We work in a creative medium -- screenwriters, directors, cinematographers, editors, etc. -- we're all taking material that exists in one form and metamorphosing it into another. But oftentimes that process is rather oblique; we spend so much time looking for the key, the path, the secret to whatever it is we may be looking for in creativity, be it success, prolificacy, or originality, but in the end it's all a bunch of shadow chasing. So, what do we do when we're at a creative standstill? This video series entitled On Creativity explores what it means to be creative through interviews with professional artists who have created some of the most iconic pieces of art in the world.

The concept of creativity is one of my favorite topics of study mostly because the general understanding of it is pretty spotted and lacking (and sometimes just flat out wrong scientifically). What is creativity? What makes people creative? Does intelligence play a role in it? How can you "get better" at it? Well, theories abound when it comes to the science of creativity, but one of my favorite ideas surrounding it is the notion that creativity isn't something people are born with or not born with -- a skill that you have and can execute -- but rather a muscle that can be exercised and made stronger.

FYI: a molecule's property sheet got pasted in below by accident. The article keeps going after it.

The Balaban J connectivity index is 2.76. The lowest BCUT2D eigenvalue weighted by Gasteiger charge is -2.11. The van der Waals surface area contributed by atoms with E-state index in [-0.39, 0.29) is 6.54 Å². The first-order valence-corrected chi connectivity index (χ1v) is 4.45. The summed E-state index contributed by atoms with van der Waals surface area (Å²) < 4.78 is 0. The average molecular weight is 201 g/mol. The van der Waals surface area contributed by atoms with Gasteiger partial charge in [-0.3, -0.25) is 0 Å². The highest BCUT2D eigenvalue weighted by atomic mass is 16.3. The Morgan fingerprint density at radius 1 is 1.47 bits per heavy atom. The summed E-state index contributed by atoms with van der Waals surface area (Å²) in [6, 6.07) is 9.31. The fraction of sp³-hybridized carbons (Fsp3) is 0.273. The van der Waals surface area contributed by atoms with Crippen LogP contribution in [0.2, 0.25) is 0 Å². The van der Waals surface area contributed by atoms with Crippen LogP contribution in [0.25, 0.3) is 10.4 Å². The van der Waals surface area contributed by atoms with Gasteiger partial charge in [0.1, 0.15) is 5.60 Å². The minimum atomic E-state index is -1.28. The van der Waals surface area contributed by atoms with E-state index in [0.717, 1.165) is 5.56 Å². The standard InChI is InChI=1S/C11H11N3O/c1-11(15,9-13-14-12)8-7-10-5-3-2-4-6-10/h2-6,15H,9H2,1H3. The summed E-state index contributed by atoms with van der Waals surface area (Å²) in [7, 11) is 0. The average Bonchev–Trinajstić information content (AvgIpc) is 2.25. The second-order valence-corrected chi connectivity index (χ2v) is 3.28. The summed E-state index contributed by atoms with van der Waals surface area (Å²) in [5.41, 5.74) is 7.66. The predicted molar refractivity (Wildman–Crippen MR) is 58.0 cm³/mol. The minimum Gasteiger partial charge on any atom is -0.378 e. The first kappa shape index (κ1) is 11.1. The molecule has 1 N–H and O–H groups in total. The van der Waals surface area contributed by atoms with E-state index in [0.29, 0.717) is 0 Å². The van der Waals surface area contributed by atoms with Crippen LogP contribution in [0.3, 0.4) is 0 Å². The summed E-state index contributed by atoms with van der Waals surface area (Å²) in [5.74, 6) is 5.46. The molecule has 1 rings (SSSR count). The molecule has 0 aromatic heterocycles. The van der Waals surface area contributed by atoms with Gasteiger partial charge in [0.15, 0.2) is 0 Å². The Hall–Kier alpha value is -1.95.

That's actually one of the concepts the artists from On Creativity talked about the most -- hard work. It's easy to envision the lives of artists as this whirlwind of flying paint, weird furniture, amazing hair (David Lynch), severe depression, and inspiration that just explodes every time we see a bird fly across the sky (many times that's the idea we have in our heads when we're young dabblers in the art world). But, it's not like that 99% of the time. As you'll hear from the video below, creating art is more about tenacity and discipline than genius and inspiration.

So, if you're a struggling artist -- maybe you haven't created anything (good) in a while, maybe you're feeling like your artistic process is stilted, maybe you feel like you're simply not "good enough" to be an artist (I hear this one all the time), then I highly recommend that you watch the video below:

If you enjoyed On Creativity, you should definitely go here to check out extended versions of each interview to get more insight into what it means to be an artist. This one featuring graphic designer Milton Glaser, who created the iconic "I ♥ NY" logo, is of my favorites, because essentially everything he says is perfection.

What's your approach to creativity? What are some things you do to get through droughts in creativity?

Link: On Creativity

[via Motionographer]